Page 22 THE SAUGUS ADVOCATE – Friday, March 13, 2020 Obituaries John E. O’Neil A ge 87, passed away on Tuesday, March 10 at the Melrose-Wakefield Hospital. He was the loving husband of the late Barbara (Spencer) O’Neil. Born in Boston and raised in South Boston, he was the son of the late John F. and Ann Hazel (Norton) O’Neil. Mr. O’Neil worked at HarIS YOUR HOME NEXT? The Saugus Real Estate Listings are brought to you by: BUYER1 Nguyen-Thai, Binh S Adams, Casey Carra, Michael Martinez, Eileen BUYER2 Thai, Kyler Mcclory, David SELLER1 Rangel, Wilton G Scaduto, Jason Carra Anthony F Est Alves, Keila I Carra, Linda A Alves, Ricardo R SELLER2 ADDRESS 3 Powderkeg Way 11 Floyd St 6-8 Appleton St 20 Oak Hill Rd vard University for thirty-five years as a chef and cafeteria manager. He was involved with the Saugus Council of Aging and loved to cook. His other interests included drawing, calligraphy and reading. He is survived by his children, Karen Clementi of NY, Michael O’Neil and his wife Susan of NH, Erin LeDrew and her husband Dale of Saugus, Kathy Malchanoff of NH, Brian O’Neil of NH, Sean O’Neil of Salem, Thomas O’Neil of NH and Mary O’Neil of Lynn; thirteen grandchildren and seven great-grandchildren. He was the longtime companion of Patricia L. Hesse. Mr. O’Neil is predeceased by two brothers and two sisters. 53 Jackson Street Saugus, MA 01906 781-813-3325 REAL ESTATE TRANSACTIONS Copyrighted material previously published in Banker & Tradesman/The Commercial Record, a weekly trade newspaper. It is reprinted with permission from the publisher, The Warren Group. For a searchable database of real estate transactions and property information visit: www.thewarrengroup.com. CITY Saugus Saugus Saugus Saugus DATE 24.02.2020 21.02.2020 20.02.2020 19.02.2020 FULL TIME REAL ESTATE AGENT WANTED Great Commission Split, Fun, upbeat Boutique office. Call Darlene at: (617) 201-1801 SAUGUS EVERETT Darlene Minincleri & Sue Palomba REVERE SAUGUS: Meticulously maint. 4 level townhse, 3 bdrm, 2 bath, Kitchen w/ granite counters, stainless/steel appliances,washer/dryer in unit, 2 car parking, pool, and so much more................................................$457,900 ~ APARTMENTS FOR RENT ~ Revere, Wakefield , Winthrop, East Boston from $1600 - $2900 / Some incl. all utilties. Saugus - 1 bdrm Stainless Kitchen. incl. elect. $1650 Revere - 1 bdrm Gorgeous Newly Renovated $1800 Call for details! Call for a FREE Market Analysis Carmela Tringali Lisa Polignone John Marino Lea Doherty Pat Rescigno Rosa Rescigno Marisa DiNucci Xavier Ortiz Sharon D’Allesandro Maureen Gaeta Kevin Alvorado (Office Assistant) EVERETT - Great location, 2 Family, open floor plan, 2 Car Driveway, near REVERE BEACH - Magnificent Ocean Views from all windows; Stainless & Granite Kitchen, Balcony, Brazilian Cherry Floors throughout...........................................$499,900 Wellington St., Encore Casino & Shopping. $685,000 ~ Meet our Agents ~ EVERETT - Legal two family, 5/5, w/off-street parking.........$599,900 53 Jackson St. Saugus (781) 813-3325 REVERE - Gorgeous single 3/2 with gleaming hdwd flrs, fireplace, High end Gourmet kit., SS appliances, 3 car parking and So Much More.....................Call for Details! REVERE PRICE $835 000,00 $522 500,00 $530 000,00 $590 000,00

THE SAUGUS ADVOCATE – Friday, March 13, 2020 Page 23 Follow Us On: COMMERCIAL & RESIDENTIAL PROPERTY SALES & RENTALS Sandy Juliano Broker/President Interest Rates and Inventory are both ridiculously low! Now may be your best time to list or refinance! LISTED BY DENISE WE KNOW EVERETT!! Call TODAY to sell or buy with the best! NEW LISTING BY NORMA NEW LISTING BY NORMA OPEN HOUSE SUNDAY UNDER AGREEMENT! 17 WOODVILLE ST., EVERETT LEGAL TWO FAMILY USED AS A SINGLE $500,000 MARCH 15, 2020 12:00-1:30 11 FAIRLAWN ST., EVERETT TWO FAMILY $799,900 LISTED BY SANDY SINGLE FAMILY 33 WOODWARD ST., EVERETT NEW PRICE! $399,900 SOLD BY SANDY AS BUYER’S AGENT! 205 RIVER RD., TEWKSBURY SOLD BY SANDY! SINGLE-FAMILY UNDER AGREEMENT! 67 DARTMOUTH ST., EVERETT NEW PRICE! $484,000 LISTED BY JOE & NORMA 2 SINGLES “SOLD AS A PACKAGE” 30-32 CENTRAL AVE., EVERETT NEW PRICE! $799,900 LISTED BY SANDY IEE SOLD BY SANDY! 1-BEDROOM CONDO 881 BROADWAY, EVERETT $244,900 SOLD BY JOE & NORMA! SINGLE-FAMILY 141 CHELSEA ST., EVERETT NEW PRICE! $685,000 SOLD BY SANDY! 123 CENTRAL AVE., EVERETT SINGLE FAMILY $449,900 Open Daily From 10:00 A.M. - 5:00 P.M. 433 Broadway, Suite B, Everett, MA 02149 www.jrs-properties.com Open Daily From 10:0 Joe DiNuzzo - Broker Associate :0 00 AM 5:00 PM Follow Us On: 617.544.6274 Norma Capuano Parziale - Agent Denise Matarazz - Agent Maria Scrima - Agent Rosemarie Ciampi - Agent Kathy Hang Ha -Agent Mark Sachetta - Agent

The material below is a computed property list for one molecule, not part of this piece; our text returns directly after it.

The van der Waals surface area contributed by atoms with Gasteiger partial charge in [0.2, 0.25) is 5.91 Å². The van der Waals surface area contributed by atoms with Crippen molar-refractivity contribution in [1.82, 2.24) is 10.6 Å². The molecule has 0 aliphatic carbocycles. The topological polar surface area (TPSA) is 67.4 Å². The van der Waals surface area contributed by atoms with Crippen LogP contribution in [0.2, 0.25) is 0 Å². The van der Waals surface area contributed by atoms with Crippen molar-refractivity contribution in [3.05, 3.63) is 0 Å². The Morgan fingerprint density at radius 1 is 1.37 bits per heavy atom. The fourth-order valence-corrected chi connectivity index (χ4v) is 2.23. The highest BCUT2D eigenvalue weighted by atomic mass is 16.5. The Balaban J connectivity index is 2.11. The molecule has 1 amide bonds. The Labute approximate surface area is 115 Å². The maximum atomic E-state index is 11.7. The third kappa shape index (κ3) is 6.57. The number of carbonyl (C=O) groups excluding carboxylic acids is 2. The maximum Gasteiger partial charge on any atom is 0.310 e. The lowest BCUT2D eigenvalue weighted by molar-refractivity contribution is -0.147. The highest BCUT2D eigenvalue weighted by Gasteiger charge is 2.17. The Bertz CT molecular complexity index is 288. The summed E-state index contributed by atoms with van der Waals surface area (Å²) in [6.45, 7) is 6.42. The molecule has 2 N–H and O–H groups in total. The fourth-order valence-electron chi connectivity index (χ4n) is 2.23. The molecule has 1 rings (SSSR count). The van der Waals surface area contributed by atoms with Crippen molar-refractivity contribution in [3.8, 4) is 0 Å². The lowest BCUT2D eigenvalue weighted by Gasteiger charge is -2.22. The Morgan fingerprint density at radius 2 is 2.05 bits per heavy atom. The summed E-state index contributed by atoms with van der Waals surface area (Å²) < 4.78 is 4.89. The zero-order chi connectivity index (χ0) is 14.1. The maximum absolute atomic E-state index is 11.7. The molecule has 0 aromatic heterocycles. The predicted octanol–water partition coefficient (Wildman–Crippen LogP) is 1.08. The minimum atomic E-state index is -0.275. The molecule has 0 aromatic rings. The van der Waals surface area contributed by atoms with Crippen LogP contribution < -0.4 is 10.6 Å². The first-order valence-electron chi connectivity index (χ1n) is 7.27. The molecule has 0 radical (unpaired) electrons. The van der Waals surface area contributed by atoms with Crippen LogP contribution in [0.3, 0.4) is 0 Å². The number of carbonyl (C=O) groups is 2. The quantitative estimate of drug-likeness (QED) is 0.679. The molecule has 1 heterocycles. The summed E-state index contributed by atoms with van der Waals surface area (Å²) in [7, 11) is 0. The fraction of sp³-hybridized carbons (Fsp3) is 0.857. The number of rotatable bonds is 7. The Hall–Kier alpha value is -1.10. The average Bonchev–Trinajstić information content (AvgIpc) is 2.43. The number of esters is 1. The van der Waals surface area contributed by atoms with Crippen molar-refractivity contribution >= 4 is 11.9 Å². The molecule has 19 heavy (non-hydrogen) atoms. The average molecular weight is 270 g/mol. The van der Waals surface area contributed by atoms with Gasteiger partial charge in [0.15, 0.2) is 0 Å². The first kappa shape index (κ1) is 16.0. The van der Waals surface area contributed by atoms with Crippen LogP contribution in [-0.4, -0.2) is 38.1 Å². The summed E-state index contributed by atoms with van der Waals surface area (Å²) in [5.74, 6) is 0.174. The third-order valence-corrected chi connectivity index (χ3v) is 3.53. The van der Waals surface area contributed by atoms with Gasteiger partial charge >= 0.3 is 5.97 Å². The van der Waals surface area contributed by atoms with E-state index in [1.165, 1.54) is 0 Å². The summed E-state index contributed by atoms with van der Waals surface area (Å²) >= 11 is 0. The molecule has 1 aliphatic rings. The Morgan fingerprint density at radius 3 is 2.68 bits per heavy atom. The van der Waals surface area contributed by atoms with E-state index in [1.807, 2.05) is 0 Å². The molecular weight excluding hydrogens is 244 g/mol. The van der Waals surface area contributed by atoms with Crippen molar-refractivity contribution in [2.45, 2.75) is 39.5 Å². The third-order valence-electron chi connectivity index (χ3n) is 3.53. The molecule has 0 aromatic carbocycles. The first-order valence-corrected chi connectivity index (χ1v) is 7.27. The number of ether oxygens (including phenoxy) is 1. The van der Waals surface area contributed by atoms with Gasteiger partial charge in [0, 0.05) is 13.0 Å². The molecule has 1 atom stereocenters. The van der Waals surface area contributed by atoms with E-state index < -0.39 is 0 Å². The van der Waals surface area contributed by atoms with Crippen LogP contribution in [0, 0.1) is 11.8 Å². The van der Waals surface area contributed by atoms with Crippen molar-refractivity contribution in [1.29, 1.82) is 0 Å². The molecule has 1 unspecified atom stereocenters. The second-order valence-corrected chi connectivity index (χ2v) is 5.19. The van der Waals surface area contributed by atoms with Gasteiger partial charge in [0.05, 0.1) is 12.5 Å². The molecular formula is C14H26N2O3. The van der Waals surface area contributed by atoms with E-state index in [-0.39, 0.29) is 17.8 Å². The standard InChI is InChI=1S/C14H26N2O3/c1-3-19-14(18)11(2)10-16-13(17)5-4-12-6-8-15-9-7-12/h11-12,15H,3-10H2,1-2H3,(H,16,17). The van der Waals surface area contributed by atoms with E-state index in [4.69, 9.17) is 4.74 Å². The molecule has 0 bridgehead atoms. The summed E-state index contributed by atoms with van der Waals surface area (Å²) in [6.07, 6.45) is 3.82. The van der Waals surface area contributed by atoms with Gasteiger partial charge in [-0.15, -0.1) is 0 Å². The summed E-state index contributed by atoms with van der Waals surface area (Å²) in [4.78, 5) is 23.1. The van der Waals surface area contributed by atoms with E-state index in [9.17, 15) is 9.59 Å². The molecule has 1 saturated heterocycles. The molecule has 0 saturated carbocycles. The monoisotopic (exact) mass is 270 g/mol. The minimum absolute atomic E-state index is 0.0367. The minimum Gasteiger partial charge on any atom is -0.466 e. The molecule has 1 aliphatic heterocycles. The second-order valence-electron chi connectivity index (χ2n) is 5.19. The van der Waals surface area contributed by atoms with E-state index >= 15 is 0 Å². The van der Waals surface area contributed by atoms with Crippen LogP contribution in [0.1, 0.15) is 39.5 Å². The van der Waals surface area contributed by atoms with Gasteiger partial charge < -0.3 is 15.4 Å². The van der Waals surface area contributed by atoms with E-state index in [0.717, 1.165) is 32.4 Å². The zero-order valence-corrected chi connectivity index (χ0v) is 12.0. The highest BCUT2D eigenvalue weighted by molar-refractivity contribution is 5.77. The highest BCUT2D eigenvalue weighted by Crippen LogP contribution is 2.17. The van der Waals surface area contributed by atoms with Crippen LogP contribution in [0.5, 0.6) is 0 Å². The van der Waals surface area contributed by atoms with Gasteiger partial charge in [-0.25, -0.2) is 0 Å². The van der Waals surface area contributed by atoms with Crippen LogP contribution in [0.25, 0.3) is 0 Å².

Page 24 THE SAUGUS ADVOCATE – Friday, March 13, 2020 ............. # 1 Listing & Selling Office in Saugus “Experience and knowledge Provide the Best Service” Free Market Evaluations CRE CarpenitoRealEstate.com View our website from your mobile phone! 335 Central St., Saugus, MA 781-233-7300 SAUGUS - 6 rm. Colonial offers large living rm. w/woodstove, dining rm., galley kit., updated full bath, 1st flr. master bdrm., wood flooring, great open flr. plan, updated roof (2017), oversized shed/gar., level, corner lot......................$349,900. SAUGUS - Free Standing Building with off-street parking, spacious, corner lot, conveniently located just outside of Cliftondale Square...................................................$349,900. REVERE - Welcome to Williamsburg Square! 5 room, 2 bedroom, 1 ½ bath townhouse with corian counters, step down to living rm with cath ceiling & fireplace to deck, garage, great location..............................................$405,000. REVERE, WEST - NEW 2 bdrm. Townhome offers 2½ baths, spac. lvrm. open to kit. w/granite & stainless, master w/bath, hrdwd. flrs., cent. air, 1 car gar., pavers driveway, located on dead-end.......................................................................$529,900. WONDERING WHAT YOUR HOME IS WORTH? CALL FOR YOUR FREE MARKET ANALYSIS! SAUGUS - NEW CONDO conversion – 3 bdrm. units, NEW kits. w/quartz, oversized cen. island, stainless, NEW hrdwd. flooring, windows, cent. air, open flr. plan, deck, side street location......................$475,000 w/garage, $445,000 no garage. SAUGUS - 1st AD Gracious and nicely maintained 9 rm. CE Colonial boasting 4 bdrms., 3½ baths, custom kit. (2018) w/quartz counters & center island w/gas cooktop, stainless appliances, dining area w/slider to deck, formal diningrm, lvrm., 1st flr. familyrm...................................................$889,900. LITTLEFIELD REAL ESTATE SAUGUS ~ Rehabbed colonial. New windows, siding, new kitchen with quartz counters, stainless appliances, new cabinets. New hardwood flooring throughout house. New heat. Central AC. New maintenance free deck. .........$570,000 SAUGUS ~ Desirable 2 family. Each unit has 2 beds, updated kitchens and baths, vinyl siding, in-unit laundry, rear decks .......$499,000 SAUGUS ~ Rehabbed colonial, 4-5 bedroom, 2 full baths, gas heat, central AC, new siding, new roof, hardwood flooring, fresh paint, new kitchen with SS appliances quartz counters ...............$559,900 38 Main Street, Saugus MA WWW.LITTLEFIELDRE.COM 781-233-1401 WAKEFIELD ~ New construction duplex. 3 bed, 2.5 baths, 2400 sq feet, garage under, central AC, Gas heat, fireplace living room ............. Call Keith Littlefield for pricing Call Rhonda Combe For all your SAUGUS ~ New construction single family. 4 bed, 2.5 bath, SS appliances, garage under, granite, gas heat, central AC ....... CALL KEITH LITTLEFIELD FOR PRICING. real estate needs!! 781-706-0842 SAUGUS ~ 3 bed, 1.5 bath colonial. Open concept 1st floor, 2 car garage, newer gas heat, roof and HW heater, prof landscaping....$439,900 REVERE ~ 2 family located in the Beachmont area, 3 beds, one bath in top unit, 2 beds, one bath lower unit .....................................$639,000 LAND FOR SALE WILMINGTON ~ Colonial featuring 4 beds and 2 full baths, great dead end location, central AC, hardwood flooring, finished lower level ..$534,900 MELROSE ~ Single family, 4 bed, 2 full bath, SS appliances, new gas heat, quartz counters, Central AC, Garage under ...................$650,000 LYNN ~ New construction. 3400 sq feet, 4 bed, 2.5 bath, gas heat, central AC, hardwood flooring, walking closet, great cul de sac location, garage under ........... $879,999 SAUGUS Call Rhonda Combe at 781-706-0842 for details!! SOLD Too New For Photo! UNDER CONTRACT SOLD